Make friends outside your department. Because department politics get old.
Be 100% honest with your advisor. It makes it much harder for them to give you good advice if you aren't honest. If they say, hey can you write that program for me and have it to me by Friday, but you are swamped, its ok to say "well I have a lot to do this week, perhaps I can get it to you on monday or tuesday next week ?"
Don't be afraid of Bs. If you are getting all Bs, there is probably a problem. If you are getting all As, there is probably a problem.
Don't skip happy hour because you have a lot of work. This is pretty self explanatory. You can always go for an hour then head back to the lab. Just stick to your limits, but always try to do something social every day, even if it is just chatting over a single beer for 30 minutes to an hour with someone.
Learn how to fail gracefully. Because most of the time you will fail, until you graduate, when you succeed. Learning from these failures is the most important thing when trying to get through a graduate degree.
Anyway... thats all I can think of.
It's been a long while since I've blogged; I've been slacking. It's been an interesting couple of weeks. In late January I got accepted to UC Davis, which was one of my top choices!!! I'll be visiting later this month. I was really worried about my GPA, which killed my application last time. Well... small sigh of relief.
I'm thinking about questions to ask on my visit... but in reality the person is pretty well known in my field and is very comfortable having her research and students speak to what type of advisor she is. I'm most worried about summer funding; do you guys think I should bring it up before I visit or should I wait for a face to face discussion about it. Summer funding for at least the first two years (until I can put together RA funding) would go a long way to ease my mind.
I also decided to remove 2 applications; UMD and USC. I don't want to Live in LA and UMD is also not place I want to live. Those are fairly competitive programs, so hopefully it gives them a bit less work (if I was even being considered). I'm not one to collect acceptances/rejections, though it is a bit unnerving that I found out very quickly one place and haven't heard anything for weeks.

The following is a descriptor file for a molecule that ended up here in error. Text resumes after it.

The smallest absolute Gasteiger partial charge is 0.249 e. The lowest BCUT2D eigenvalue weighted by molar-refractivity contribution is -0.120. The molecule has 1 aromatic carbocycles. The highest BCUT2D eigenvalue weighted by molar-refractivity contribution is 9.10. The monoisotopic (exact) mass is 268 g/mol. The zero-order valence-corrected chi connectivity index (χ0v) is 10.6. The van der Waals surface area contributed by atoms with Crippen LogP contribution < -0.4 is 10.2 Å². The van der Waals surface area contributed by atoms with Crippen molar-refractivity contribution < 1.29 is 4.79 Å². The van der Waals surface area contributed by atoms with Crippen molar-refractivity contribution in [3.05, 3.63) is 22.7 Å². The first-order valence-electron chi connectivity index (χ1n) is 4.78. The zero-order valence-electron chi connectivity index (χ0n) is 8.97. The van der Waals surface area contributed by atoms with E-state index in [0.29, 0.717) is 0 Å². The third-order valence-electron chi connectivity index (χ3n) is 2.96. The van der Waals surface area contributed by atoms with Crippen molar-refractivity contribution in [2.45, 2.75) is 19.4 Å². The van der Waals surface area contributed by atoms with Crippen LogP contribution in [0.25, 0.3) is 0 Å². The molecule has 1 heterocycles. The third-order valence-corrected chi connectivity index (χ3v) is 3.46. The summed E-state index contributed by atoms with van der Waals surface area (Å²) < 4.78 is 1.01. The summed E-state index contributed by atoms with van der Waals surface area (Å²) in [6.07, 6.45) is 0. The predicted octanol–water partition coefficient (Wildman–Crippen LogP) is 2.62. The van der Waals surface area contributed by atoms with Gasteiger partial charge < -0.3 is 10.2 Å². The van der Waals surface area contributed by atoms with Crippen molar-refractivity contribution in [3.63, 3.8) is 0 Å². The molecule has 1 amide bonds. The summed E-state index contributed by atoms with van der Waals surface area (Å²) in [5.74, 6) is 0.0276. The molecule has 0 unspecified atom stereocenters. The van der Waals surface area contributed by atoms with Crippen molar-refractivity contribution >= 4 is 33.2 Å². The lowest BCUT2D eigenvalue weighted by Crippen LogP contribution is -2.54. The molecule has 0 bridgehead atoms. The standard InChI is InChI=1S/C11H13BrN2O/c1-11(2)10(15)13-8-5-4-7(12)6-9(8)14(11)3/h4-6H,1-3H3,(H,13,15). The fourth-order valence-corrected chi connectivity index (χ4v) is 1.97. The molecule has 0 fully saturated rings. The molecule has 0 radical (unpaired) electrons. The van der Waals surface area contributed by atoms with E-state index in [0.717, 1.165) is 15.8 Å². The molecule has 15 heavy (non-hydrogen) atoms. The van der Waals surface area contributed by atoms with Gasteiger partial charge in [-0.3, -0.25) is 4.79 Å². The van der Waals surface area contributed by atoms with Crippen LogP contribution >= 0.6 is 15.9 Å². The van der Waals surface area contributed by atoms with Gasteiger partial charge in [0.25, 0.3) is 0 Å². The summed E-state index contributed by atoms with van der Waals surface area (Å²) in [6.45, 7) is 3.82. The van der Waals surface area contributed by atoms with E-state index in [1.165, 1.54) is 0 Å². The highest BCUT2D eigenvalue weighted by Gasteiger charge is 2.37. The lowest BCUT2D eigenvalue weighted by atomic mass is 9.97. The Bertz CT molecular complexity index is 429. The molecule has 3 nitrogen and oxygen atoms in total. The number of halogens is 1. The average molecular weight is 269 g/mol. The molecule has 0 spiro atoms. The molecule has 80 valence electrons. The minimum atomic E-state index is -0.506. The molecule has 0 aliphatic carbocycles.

I think the next two weeks are going to be very big for Earth Science applicants; More and more acceptances/interviews are showing up on the results search. I haven't seen an MIT/WHOI one yet... so i'm still holding hope. I saw a Master's student get accepted into Hawaii... so I'm guessing I wasn't accepted into their PhD Program.
Ok... now back to working on the thesis.... thanks for reading!
Hello all, I'm doing my intro live from AGU (American Geophysical Union) Fall 2013 Meet, I have 20 minutes to kill before the next session starts. Sure, I could be working on one of my finals tomorrow or doing some grading, but procrastination is necessary.
Anyway, not that that is all sorted away, I guess this is a good place to start introducing myself. I am currently an MSc student in geology with a focus on modeling the effects of mantle flow at important tectonic regions such as Subduction Zones, Rifting Centers and of course mantle plumes. I got my undergraduate degree from a small liberal arts college, majored in physics.
So about graduate school, well, I am applying to do a PhD in both Geodymamics and perhaps Seismology . I had thought my strong research in undergrad (2 posters, 1 REU at a top 5 institution) would have been enough to offset my low undergrad GPA (3.05) and get me into a top flight PhD program, but it seems it didn't work out 2 years ago. I am hoping this year my Masters GPA (3.7) and my thesis + all my previous work will be enough to get me into one now. Some people find out that undergrad research isn't as novel as one would like it to be, but thats why it's undergrad research.
What will I be posting in this blog? I don't know. Probably rants about people who rant about the GRE, some of my interactions with POIs, and random other stuff grad school related. I somewhat wish this was started during the semester, so I could have an outlet to talk about my students, but perhaps it's not a good idea to post things about anyone online. I'll probably have a lot of baskteball references, with kind regards to Kobe Bryant as well.
Anyway, follow my blog, even if my writing is a bit unorganized.